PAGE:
The ancient Bur Oak of Big Spring dwarfing Billy Ray Pemberton at left and Rich Grayson right, June 2013

Billy Ray Pemberton and his 133 year family legacy on the land here
Billy Ray Pemberton; Modern Day White Rock Farmer 

The real star is the man responsible for watching over this land like an eagle. Billy Ray Pemberton. For decades he has been the silent watchman of this place, tending to the fields, the downed limbs and the occasional tire that floats by when the Trinity River floods. He alone is why this place is so special.

He and his wife Zada have fought harder for the land here than anyone who came before them. Deeply devoted to the teachings of The Bible and the land, they have developed a harmony here where their moral high ground values and solid work ethic inspire so many others to join their cause.

Big Spring at the Pemberton Farm

A walk of this land as a whole, to view the entirety of such a place will only make you appreciate Big Spring more. It is literally the only place of it’s kind.

Native Americans used the Spring on an extensive basis.Their tools and tool making pieces litter the ground here. Centuries worth. President Sam Houston slept here at Big Spring nearly 170 years ago with his entourage Treaty Party that made peace with the Indians of North Texas in 1843.

Mr Pemberton learned much about the land and farming, how to run a ranch by a man named Wallace Jenkins.

 Wallace Jenkins 1930s-early 1960s

Wallace Jenkins; 1950s Farmer, Rancher on his farm at 811 Pemberton Hill Road among his waist high oat crop

Wallace Jenkins was a big man in Dallas County. A businessman from the oil fields and commercial farmer, he owned what is now called 811 Pemberton Hill Road and lands further to the south. He purchased what was then the Kirby Farm, an old farmstead that was in the Kirby Family. He bought it on the cheap, in the darkest days of the Great Depression when Texas farming and ranching were on the wane.

Pond B on the north end of DL73 built during the time Wallace Jenkins owned 811 Pemberton Hill

With hundreds of acres under plow and hundreds of cattle grazing pastures his farm was one of the largest at the time in Dallas County. He served as a Dallas County Commissioner during the 1950s and as a close friend of Sam Rayburn, was instrumental in the building of reservoirs and flood control lakes in North Texas. During the 1950s, Dallas was in a decade’s long drought, his efforts brought us the reliable water supply we now have today.

Wallace Jenkins service bay garages

The Jenkins Farm must have been a sight to behold. Mr Pemberton worked there as a young boy in the 1940s tending to small chores around the ranch headquarters. Jenkins kept two Lincoln Zephyr automobiles on the ranch according to Mr Pemberton, that Jenkins would use to drive his property. Many of the Jenkins structures stood until 2012 when they were bulldozed.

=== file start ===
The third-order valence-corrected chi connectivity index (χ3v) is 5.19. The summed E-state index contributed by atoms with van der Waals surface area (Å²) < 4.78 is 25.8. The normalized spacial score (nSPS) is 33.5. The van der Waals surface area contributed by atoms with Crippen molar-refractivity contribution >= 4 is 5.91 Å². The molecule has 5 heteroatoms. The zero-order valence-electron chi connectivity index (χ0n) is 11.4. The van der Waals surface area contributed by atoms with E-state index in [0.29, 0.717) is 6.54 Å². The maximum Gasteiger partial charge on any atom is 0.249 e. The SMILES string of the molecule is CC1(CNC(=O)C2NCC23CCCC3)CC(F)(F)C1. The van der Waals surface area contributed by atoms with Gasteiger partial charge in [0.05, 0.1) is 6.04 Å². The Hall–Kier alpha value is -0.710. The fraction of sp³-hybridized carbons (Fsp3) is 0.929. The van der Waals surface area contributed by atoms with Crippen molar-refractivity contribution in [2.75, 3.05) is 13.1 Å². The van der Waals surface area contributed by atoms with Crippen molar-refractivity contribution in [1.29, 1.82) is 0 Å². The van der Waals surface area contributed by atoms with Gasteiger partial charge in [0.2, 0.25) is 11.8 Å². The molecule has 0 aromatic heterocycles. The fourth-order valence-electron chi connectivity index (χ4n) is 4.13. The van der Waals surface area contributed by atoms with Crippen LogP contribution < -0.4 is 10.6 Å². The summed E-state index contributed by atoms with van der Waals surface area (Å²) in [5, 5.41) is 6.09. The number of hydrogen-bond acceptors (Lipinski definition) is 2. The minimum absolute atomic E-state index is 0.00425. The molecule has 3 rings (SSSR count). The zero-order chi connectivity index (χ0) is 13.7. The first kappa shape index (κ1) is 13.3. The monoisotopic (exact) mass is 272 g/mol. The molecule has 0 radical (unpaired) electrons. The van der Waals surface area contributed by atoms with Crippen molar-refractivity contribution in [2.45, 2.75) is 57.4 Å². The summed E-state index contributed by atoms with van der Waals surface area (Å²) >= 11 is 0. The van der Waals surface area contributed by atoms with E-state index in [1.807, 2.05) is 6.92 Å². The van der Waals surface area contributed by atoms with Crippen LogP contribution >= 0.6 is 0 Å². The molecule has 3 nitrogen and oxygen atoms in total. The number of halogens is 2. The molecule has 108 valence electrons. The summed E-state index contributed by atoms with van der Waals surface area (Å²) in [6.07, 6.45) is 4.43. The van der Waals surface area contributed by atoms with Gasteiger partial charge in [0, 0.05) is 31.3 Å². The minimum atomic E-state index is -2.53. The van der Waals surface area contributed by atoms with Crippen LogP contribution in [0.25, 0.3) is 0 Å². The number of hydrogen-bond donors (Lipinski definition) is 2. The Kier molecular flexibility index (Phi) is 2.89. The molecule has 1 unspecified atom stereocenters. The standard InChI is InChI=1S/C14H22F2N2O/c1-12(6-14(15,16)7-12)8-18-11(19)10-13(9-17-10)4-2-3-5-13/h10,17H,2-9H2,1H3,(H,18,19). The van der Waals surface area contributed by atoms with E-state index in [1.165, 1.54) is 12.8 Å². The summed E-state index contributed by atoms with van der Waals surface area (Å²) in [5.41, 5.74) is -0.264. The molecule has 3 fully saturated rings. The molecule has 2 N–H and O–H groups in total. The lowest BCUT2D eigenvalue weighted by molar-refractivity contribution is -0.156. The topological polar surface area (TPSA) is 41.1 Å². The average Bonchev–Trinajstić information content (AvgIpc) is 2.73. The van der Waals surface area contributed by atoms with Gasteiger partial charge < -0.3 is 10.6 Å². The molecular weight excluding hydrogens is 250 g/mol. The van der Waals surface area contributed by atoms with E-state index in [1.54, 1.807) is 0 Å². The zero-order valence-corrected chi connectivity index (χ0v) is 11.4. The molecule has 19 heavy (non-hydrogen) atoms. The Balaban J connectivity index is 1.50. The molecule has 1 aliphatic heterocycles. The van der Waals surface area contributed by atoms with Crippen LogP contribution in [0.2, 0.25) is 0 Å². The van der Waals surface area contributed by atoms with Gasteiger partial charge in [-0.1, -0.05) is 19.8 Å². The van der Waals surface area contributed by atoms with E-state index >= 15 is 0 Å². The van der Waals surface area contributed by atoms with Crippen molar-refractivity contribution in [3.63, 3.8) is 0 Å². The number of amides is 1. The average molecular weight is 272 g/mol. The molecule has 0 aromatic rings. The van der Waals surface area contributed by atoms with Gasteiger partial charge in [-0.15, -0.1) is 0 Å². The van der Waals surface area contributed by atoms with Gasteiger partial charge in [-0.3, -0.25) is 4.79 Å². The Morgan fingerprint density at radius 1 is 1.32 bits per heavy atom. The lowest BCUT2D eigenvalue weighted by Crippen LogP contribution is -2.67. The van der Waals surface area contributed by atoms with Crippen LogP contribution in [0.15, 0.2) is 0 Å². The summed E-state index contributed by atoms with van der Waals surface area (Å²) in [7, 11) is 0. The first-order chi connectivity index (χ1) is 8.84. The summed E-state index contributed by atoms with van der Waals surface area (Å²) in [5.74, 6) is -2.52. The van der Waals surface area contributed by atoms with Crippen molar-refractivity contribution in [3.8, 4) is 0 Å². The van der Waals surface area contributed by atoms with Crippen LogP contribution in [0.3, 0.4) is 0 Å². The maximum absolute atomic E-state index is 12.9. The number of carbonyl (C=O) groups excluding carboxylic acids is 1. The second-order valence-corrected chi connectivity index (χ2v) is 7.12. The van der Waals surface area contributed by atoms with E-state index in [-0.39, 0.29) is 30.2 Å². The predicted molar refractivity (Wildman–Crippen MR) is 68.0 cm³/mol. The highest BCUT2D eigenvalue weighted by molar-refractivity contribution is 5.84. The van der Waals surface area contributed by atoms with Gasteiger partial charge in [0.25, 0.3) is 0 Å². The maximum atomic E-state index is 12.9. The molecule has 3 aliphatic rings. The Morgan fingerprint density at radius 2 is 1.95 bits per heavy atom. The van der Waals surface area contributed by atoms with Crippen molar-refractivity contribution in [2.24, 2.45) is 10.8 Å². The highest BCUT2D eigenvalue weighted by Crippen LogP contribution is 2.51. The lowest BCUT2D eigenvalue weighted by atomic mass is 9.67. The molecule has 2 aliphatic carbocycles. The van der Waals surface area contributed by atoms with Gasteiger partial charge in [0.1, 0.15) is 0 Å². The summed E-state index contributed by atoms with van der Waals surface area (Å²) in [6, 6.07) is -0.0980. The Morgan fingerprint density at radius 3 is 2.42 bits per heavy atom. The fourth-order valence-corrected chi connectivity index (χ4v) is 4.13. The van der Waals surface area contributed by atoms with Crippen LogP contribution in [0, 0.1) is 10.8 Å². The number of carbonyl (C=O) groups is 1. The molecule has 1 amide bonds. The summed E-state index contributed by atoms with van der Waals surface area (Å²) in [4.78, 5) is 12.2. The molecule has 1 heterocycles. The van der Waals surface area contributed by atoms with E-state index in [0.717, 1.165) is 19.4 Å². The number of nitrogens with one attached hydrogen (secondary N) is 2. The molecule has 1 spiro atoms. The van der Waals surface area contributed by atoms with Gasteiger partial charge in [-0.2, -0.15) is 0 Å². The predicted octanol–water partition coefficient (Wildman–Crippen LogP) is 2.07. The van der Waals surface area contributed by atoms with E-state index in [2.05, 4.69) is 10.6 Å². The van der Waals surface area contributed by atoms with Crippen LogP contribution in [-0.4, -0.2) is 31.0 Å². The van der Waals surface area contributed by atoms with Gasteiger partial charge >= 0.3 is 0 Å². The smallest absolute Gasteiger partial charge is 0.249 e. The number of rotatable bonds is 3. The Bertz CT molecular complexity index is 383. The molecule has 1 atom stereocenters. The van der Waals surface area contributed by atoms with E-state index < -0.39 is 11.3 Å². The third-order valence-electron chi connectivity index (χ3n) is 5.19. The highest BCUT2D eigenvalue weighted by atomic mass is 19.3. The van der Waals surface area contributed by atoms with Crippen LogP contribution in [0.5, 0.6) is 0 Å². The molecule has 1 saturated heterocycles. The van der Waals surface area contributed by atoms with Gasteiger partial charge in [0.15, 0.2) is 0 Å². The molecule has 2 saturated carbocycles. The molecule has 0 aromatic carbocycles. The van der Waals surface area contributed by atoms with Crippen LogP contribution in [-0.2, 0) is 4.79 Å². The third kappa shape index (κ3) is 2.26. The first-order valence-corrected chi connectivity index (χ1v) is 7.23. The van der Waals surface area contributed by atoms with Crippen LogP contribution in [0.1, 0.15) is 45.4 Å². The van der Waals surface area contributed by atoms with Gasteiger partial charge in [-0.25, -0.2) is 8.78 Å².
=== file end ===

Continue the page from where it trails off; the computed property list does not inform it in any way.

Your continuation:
The end of the Wallace Jenkins Farm era represents the end of anything good that ever happened here. All downhill from 1965 through 2013.

The Simpkins Tract — Metropolitan Sand and Gravel –The Teamsters –The Syndicate

The Loop 12 Landfill about where the PGA Clubhouse will be built

It was in July of 1965 that Jimmy Hoffa’s attorney Morris Shenker acting on behalf of the Teamsters made a $1.4 million dollar loan from the Teamster pension fund to a St Louis based sand and gravel operation known as Metropolitan Sand and Gravel. A Missouri oilman named Joe Simpkins along with Morris Shenker fronted the deal and threw in $300,000 of their own money purchasing a total of 2800 acres of prime Trinity River frontage in Southern Dallas. Morris A Shenker, Farrell Kahn, Morris A Shenker jr, and Joe Simpkin were the principals. Thus the Simpkins Tract was born. So were a half century of problems that we live with to this day.

You might remember Morris. He’s famous. Made famous(er) in the mid 1990s by Martin Scorsese’s movie Casino. Morris is portrayed in the movie by actor Richard Riehle as a “back east” attorney who receives a tongue lashed speech from Joe Pesci’s character Nicky.

Shenker first came to national attention during the Kefauver Hearings in the early 1950s, in which he represented a number of underworld figures. From 1962 onward Shenker represented Jimmy Hoffa, and in 1966 became Hoffa’s chief counsel.  In 1970 a year-long Life Magazine investigative report accused him, as head of the St. Louis Commission on Crime and Law Enforcement, along with the city’s mayor Alfonso J. Cervantes, of both having “personal ties to the underworld”. The magazine alleged that Shenker controlled the massive $700 million Teamsters Union Pension Fund and its investments, most notably in Las Vegas but also in San Diego (through developer Louis Lesser), New York, Kansas City, and elsewhere. In the late 1960s, Morris Shenker bought an interest in the Dunes and became its Chairman of the Board. Because of his Teamsters connection, Shenker, who operated the Dunes Hotel and Casino in the 1970s, ran afoul of the Nevada Gaming Commission.